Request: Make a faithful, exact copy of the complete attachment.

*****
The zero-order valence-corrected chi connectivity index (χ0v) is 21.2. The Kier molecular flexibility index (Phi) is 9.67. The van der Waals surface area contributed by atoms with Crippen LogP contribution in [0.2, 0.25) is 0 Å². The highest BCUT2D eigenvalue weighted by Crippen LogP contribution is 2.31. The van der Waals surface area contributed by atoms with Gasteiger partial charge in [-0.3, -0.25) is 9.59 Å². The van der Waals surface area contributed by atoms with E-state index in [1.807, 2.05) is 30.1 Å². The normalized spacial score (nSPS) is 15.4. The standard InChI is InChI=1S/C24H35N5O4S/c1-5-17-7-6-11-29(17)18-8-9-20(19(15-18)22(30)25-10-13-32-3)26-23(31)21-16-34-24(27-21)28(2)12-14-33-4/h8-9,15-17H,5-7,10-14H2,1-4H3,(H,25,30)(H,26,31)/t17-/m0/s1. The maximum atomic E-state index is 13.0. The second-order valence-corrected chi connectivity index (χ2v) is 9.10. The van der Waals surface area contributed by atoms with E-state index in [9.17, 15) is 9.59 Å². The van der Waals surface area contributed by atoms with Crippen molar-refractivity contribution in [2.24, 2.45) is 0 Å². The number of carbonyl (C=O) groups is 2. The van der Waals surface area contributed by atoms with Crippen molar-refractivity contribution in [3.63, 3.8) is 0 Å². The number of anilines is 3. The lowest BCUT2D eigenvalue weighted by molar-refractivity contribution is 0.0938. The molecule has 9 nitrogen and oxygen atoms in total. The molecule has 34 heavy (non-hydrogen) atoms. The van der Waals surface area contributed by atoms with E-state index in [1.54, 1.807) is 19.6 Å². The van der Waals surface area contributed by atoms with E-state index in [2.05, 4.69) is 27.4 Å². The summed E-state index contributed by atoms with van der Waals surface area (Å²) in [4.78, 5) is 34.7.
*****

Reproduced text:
The zero-order valence-corrected chi connectivity index (χ0v) is 21.2. The Kier molecular flexibility index (Phi) is 9.67. The van der Waals surface area contributed by atoms with Crippen LogP contribution in [0.2, 0.25) is 0 Å². The highest BCUT2D eigenvalue weighted by Crippen LogP contribution is 2.31. The van der Waals surface area contributed by atoms with Gasteiger partial charge in [-0.3, -0.25) is 9.59 Å². The van der Waals surface area contributed by atoms with E-state index in [1.807, 2.05) is 30.1 Å². The normalized spacial score (nSPS) is 15.4. The standard InChI is InChI=1S/C24H35N5O4S/c1-5-17-7-6-11-29(17)18-8-9-20(19(15-18)22(30)25-10-13-32-3)26-23(31)21-16-34-24(27-21)28(2)12-14-33-4/h8-9,15-17H,5-7,10-14H2,1-4H3,(H,25,30)(H,26,31)/t17-/m0/s1. The maximum atomic E-state index is 13.0. The second-order valence-corrected chi connectivity index (χ2v) is 9.10. The van der Waals surface area contributed by atoms with E-state index in [9.17, 15) is 9.59 Å². The van der Waals surface area contributed by atoms with Crippen molar-refractivity contribution in [2.24, 2.45) is 0 Å². The number of carbonyl (C=O) groups is 2. The van der Waals surface area contributed by atoms with Crippen molar-refractivity contribution in [3.63, 3.8) is 0 Å². The number of anilines is 3. The lowest BCUT2D eigenvalue weighted by molar-refractivity contribution is 0.0938. The molecule has 9 nitrogen and oxygen atoms in total. The molecule has 34 heavy (non-hydrogen) atoms. The van der Waals surface area contributed by atoms with E-state index in [1.54, 1.807) is 19.6 Å². The van der Waals surface area contributed by atoms with E-state index in [2.05, 4.69) is 27.4 Å². The summed E-state index contributed by atoms with van der Waals surface area (Å²) in [4.78, 5) is 34.7.